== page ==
9. “Global Powers Seek to Revive Diplomatic Process,” The Economist (website), 12 February 2016, accessed 7 January 2020, http://country.eiu.com/article.aspx?articleid=1363937520&Country=Syria&topic=Politics; “Kobane: Air Strikes Help Syria Town Curb IS,” BBC News, 8 October 2014, accessed 7 January 2020, https://www.bbc.com/news/world-middle-east-29526783; Barbara Starr, “U.S. Delivers 50 Tons of Ammunition to Syria Rebel Groups,” CNN, 12 October 2015, accessed 7 January 2020, https://www.cnn.com/2015/10/12/politics/syria-rebel-groups-ammunition-50-tons/index.html.
  10. Steven A. Cook and Gayle Tzemach Lemmon, “The Syrian Conflict: Consequences of U.S. Withdrawal,” Council on Foreign Relations, 10 October 2019, accessed 7 January 2020, https://www.cfr.org/conference-calls/syrian-conflict-consequences-us-withdrawal.
  11. Ibid.
  12. Ibid.
  13. “Erdogan’s Party Suffers Blow after Istanbul Re-run Poll Defeat,” BBC News, 24 June 2019, accessed 7 January 2020, https://www.bbc.com/news/world-europe-48739256.
  14. Steven A. Cook and Gayle Tzemach Lemmon, “The Syrian Conflict: Consequences of U.S. Withdrawal,” Council on Foreign Relations, 10 October 2019, accessed 7 January 2020, https://www.cfr.org/conference-calls/syrian-conflict-consequences-us-withdrawal; “Erdogan’s Party Suffers Blow After Istanbul Re-run Poll Defeat,” BBC News, 24 June 2019, accessed 7 January 2020, https://www.bbc.com/news/world-europe-4873925615; Max Hoffman, “The State of the Turkish-Kurdish Conflict,” Center for American Progress, 12 August 2019, accessed 7 January 2020, https://www.americanprogress.org/issues/security/reports/2019/08/12/473508/state-turkish-kurdish-conflict/.
  15. Steven A. Cook and Gayle Tzemach Lemmon, “The Syrian Conflict: Consequences of U.S. Withdrawal,” Council on Foreign Relations, 10 October 2019, accessed 7 January 2020, https://www.cfr.org/conference-calls/syrian-conflict-consequences-us-withdrawal.
  16. Ibid.
  17. Ibid.
  18. Ibid.
  19. Ibid.
  20. Ibid.
  21. Campbell MacDiarmid, “Masoud Barzani: Why It’s Time for Kurdish Independence,” Foreign Policy (website), 15 June 2017, accessed 7 January 2020, https://foreignpolicy.com/2017/06/15/masoud-barzani-why-its-time-for-kurdish-independence/.
  22. Karen DeYoung, Souad Mekhennet, and Louisa Loveluck, “U.S. Launches Last-Ditch Effort to Stop Turkish Invasion of Northeast Syria,” Washington Post (website), 4 August 2019, accessed 7 January 2020, https://www.washingtonpost.com/national-security/us-launches-last-ditch-effort-to-stop-turkish-invasion-of-northeast-syria/2019/08/04/3b0fd5a8-b55f-11e9-8949-5f36ff92706e_story.html; “Turkey Launches Airstrikes on Northern Syria After Trump Pulls Back U.S. Troops,” CBS News, 9 October 2019, accessed 7 January 2020, www.cbsnews.com/news/turkey-invades-syria-turkish-president-Erdoğan-announces-military-operation-today-2019-10-09/.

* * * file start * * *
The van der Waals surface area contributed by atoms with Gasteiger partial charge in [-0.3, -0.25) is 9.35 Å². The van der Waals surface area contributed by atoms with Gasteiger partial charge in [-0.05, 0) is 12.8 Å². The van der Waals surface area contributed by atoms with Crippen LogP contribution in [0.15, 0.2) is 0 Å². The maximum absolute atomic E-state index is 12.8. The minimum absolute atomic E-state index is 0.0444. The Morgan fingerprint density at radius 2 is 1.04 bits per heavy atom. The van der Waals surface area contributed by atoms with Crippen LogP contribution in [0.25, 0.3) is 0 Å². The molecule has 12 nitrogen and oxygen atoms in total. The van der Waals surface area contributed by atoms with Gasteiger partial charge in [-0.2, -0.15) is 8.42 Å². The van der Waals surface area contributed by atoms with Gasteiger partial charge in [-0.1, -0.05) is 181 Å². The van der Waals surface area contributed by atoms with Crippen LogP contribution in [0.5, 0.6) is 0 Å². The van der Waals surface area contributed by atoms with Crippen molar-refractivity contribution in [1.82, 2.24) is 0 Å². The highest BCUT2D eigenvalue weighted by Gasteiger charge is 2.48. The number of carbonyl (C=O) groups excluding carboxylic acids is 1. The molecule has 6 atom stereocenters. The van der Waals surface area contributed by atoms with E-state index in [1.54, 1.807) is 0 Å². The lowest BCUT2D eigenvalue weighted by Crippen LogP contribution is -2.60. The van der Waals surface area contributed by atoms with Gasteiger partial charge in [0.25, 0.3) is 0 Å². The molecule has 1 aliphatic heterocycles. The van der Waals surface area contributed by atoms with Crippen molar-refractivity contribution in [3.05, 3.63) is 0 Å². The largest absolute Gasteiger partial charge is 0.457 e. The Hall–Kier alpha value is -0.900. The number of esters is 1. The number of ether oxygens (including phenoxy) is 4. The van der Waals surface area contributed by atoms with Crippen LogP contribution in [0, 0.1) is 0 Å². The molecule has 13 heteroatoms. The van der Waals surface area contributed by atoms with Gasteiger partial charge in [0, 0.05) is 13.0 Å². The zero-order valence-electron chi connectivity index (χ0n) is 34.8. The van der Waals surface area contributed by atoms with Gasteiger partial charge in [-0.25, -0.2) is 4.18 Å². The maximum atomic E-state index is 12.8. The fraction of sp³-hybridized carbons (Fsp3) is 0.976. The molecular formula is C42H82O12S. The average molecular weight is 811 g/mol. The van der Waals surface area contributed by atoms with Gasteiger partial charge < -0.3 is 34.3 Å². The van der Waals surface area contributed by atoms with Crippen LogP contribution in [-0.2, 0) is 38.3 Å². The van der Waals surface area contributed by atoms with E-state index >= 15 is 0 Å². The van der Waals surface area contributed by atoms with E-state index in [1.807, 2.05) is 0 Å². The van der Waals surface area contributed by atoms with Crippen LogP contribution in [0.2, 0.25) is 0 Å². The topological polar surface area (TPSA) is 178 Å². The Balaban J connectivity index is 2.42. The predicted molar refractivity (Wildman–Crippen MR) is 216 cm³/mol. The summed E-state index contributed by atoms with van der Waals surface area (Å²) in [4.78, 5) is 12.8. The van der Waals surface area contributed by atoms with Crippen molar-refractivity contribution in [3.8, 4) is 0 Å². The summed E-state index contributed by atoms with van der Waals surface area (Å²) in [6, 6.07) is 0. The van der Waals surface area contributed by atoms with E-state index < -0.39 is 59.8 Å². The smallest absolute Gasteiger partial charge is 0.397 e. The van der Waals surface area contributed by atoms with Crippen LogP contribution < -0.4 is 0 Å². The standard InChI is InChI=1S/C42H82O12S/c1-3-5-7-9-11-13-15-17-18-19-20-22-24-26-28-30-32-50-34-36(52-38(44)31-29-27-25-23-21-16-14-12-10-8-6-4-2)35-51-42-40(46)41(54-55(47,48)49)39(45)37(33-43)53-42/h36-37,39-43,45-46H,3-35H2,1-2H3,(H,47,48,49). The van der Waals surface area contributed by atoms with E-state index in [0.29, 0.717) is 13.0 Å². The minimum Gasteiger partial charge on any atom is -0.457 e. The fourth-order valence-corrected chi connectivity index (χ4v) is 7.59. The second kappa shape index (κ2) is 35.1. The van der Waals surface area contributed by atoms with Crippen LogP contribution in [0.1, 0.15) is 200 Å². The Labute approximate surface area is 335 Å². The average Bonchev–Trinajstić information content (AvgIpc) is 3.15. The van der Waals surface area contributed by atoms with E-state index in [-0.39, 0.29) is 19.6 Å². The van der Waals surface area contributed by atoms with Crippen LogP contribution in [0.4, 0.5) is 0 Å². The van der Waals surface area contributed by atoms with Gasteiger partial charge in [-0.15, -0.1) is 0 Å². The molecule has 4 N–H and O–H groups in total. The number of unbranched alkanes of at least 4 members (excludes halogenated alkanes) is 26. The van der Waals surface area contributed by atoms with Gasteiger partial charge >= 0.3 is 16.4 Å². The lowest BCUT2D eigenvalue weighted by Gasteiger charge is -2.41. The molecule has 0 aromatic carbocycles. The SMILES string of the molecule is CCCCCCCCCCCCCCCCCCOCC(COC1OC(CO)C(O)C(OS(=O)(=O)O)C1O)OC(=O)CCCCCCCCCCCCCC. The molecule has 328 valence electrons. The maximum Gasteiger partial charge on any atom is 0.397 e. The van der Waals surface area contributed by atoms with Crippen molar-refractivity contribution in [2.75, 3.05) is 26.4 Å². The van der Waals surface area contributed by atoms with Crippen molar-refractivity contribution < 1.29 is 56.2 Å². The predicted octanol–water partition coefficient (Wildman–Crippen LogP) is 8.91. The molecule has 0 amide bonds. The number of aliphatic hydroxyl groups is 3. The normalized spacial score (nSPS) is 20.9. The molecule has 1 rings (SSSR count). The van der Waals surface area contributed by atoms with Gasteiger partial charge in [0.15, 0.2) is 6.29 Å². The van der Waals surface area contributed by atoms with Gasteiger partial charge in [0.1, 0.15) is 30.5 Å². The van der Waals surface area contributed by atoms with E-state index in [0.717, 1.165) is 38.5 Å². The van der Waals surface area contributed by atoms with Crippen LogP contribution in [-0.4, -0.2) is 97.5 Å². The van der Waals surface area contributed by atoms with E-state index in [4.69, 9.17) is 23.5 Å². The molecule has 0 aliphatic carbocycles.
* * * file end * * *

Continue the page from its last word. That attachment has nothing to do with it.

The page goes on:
23. Arwa Ibrahim, “Syria’s Kurds Forge ‘Costly Deal’ with al-Assad as US Pulls Out,” Al-Jazeera, 15 October 2019, accessed 7 January 2020, https://www.aljazeera.com/news/2019/10/pullout-syria-kurds-costly-deal-assad-191015122222288.html.
  24. Steven A. Cook and Gayle Tzemach Lemmon, “The Syrian Conflict: Consequences of U.S. Withdrawal,” Council on Foreign Relations, 10 October 2019, accessed 7 January 2020, https://www.cfr.org/conference-calls/syrian-conflict-consequences-us-withdrawal.
  25. Robert Burns, “Trump Dismisses Syria Concerns; Dems Walk out of WH Meeting,” Associated Press, 16 October 2019, accessed 7 January 2020, https://apnews.com/eb3b1e74a7224bc480dcfdb0605dba18.
  26. Ibid.
  27. Lolita C. Baldor and Robert Burns, “Esper: US Troops, Armored Vehicles Going to Syria Oil Fields,” Associated Press, 26 October 2019, accessed 7 January 20202, https://apnews.com/334caccc941b40c99f0a6b9c40cd66cc.
  28. Adam Edelman and Elizabeth Janowski, “Republicans Slam Trump’s Syria Pullout: ‘Disaster,’ ‘Betrayal,’ ‘Mistake,’” NBC News, 7 October 2019, accessed 27 January 2020, https://www.nbcnews.com/politics/national-security/disaster-betrayal-mistake-republicans-slam-trump-s-syria-pull-out-n1063251.
  29. Josef Federman, “As Trump Abandons Kurds, Israel Worries How Dependable He Is,” Associated Press, 10 October 2019, accessed 7 January 2020, https://apnews.com/a211f69f41834851900b25dd6d5e2a28.
  30. Elena Becatoros and Bassem Mroue, “Syrian Forces Enter Key Border Town, Blocking Turkish Plans,” Associated Press, 16 October 2019, accessed 7 January 2020, https://apnews.com/1f69e48442a3452d85914d0db917632a.
  31. Suzan Fraser and Vladimir Isachenkov, “Russia, Turkey Seal Power in Northeast Syria with New Accord,” Associated Press, 22 October 2019, accessed 7 January 2020, https://apnews.com/185d5d93b4d747dfbd63e60f296d4b1e.
  32. Ibid.
  33. Steven A. Cook and Gayle Tzemach Lemmon, “The Syrian Conflict: Consequences of U.S. Withdrawal,” Council on Foreign Relations, 10 October 2019, accessed 7 January 2020, https://www.cfr.org/conference-calls/syrian-conflict-consequences-us-withdrawal.
  34. Ibid.
  35. Ibid.
  36. Ibid.
  37. Ellen Ioanes, “Here’s What’s Left if ISIS—and Why They Still Pose a Major Threat,” Business Insider, 27 August 2019, accessed 7 January 2020, https://www.businessinsider.com/trump-said-isis-was-finished-threat-2019-8.
  38. Ibid.